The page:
Ceres (organization)

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Ceres
Ceres organization logo.jpg
Founded 1989
Founder Joan Bavaria
Focus Sustainability
Location
Area served United States
Method Advocacy
Employees Approx. 65[1]
Slogan "Mobilizing investor and business leadership to build a thriving, sustainable global economy."
Website ceres.org

Ceres is a non-profit sustainability advocacy organization based in Boston, Massachusetts. Founded in 1989, Ceres' mission is to "mobilize investor and business leadership to build a thriving, sustainable global economy". Ceres brings together disparate stakeholders - investors, companies and public interest groups - to accelerate and expand the adoption of sustainable business practices and solutions to build a healthy global economy.[2]

In 2007, Ceres was named one of the 100 most influential players in corporate governance by Directorship magazine.[3] Ceres was a recipient of the Skoll Foundation Award for Social Entrepreneurship in 2006,[4] as well as a recipient of the Fast Company Social Capitalist Awards in 2008.[5] As of January 2014, its president is Mindy S. Lubber.

History[edit]

Ceres was founded in 1989 when Joan Bavaria, then-president of Trillium Asset Management, formed an alliance with leading environmentalists with the goal of changing corporate environmental practices. She named the organization the "Coalition for Environmentally Responsible Economies", or CERES, after the Roman goddess of fertility and agriculture.

That same year, following the Exxon Valdez oil spill, CERES announced the creation of the Valdez Principles (later renamed the CERES Principles[6]), a 10-point code of corporate environmental conduct to be publicly endorsed by Ceres companies.

In 1993, following lengthy negotiations, Sunoco became the first Fortune 500 company to endorse the Ceres Principles. Since then, over 50 companies have endorsed the Ceres Principles, including 13 Fortune 500 companies that have adopted their own equivalent environmental principles.[7]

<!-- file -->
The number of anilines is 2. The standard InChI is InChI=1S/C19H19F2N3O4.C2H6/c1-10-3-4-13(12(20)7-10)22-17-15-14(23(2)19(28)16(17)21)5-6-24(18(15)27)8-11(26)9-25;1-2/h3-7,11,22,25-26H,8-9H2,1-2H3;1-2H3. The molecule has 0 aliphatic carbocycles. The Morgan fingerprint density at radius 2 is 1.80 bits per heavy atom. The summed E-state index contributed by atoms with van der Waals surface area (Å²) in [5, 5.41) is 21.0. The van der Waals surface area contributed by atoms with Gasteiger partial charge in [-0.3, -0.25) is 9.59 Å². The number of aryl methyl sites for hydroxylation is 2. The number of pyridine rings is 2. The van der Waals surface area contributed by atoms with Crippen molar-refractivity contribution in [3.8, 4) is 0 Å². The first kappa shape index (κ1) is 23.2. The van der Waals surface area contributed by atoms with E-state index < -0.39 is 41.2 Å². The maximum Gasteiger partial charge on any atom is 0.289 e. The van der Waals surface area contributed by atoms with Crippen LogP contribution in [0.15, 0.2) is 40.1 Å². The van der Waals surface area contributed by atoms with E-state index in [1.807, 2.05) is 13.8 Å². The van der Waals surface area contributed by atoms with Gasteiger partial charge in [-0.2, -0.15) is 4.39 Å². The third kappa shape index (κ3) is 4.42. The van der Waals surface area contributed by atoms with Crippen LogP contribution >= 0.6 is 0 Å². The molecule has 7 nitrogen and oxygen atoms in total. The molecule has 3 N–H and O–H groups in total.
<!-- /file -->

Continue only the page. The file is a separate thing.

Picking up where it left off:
In 2003, the organization dropped the CERES acronym and rebranded itself as "Ceres".

Ceres principles[edit]

First published in the fall of 1989, the Ceres Principles are a 10-point code of corporate environmental ideals to be publicly endorsed by companies as an environmental mission statement or ethic.[6] The 10 Ceres Principles are:

  • Protection of the biosphere
  • Sustainable use of natural resources
  • Reduction and disposal of wastes
  • Energy conservation
  • Risk reduction
  • Safe products and services
  • Environmental restoration
  • Informing the public
  • Management commitment
  • Audits and reports

Key accomplishments[edit]

  • Launched the Global Reporting Initiative (GRI), now the de facto international standard used by over 1,200 companies for corporate reporting on environmental, social and economic performance.[8]
  • Founded and directs the Investor Network on Climate Risk (INCR), a group of 100 leading institutional investors with collective assets of more than US$10 trillion. Its members include Deutsche Asset Management, State Street Global Advisors, and TIAA-CREF, as well as the pension funds of California, Florida, and New York.[9]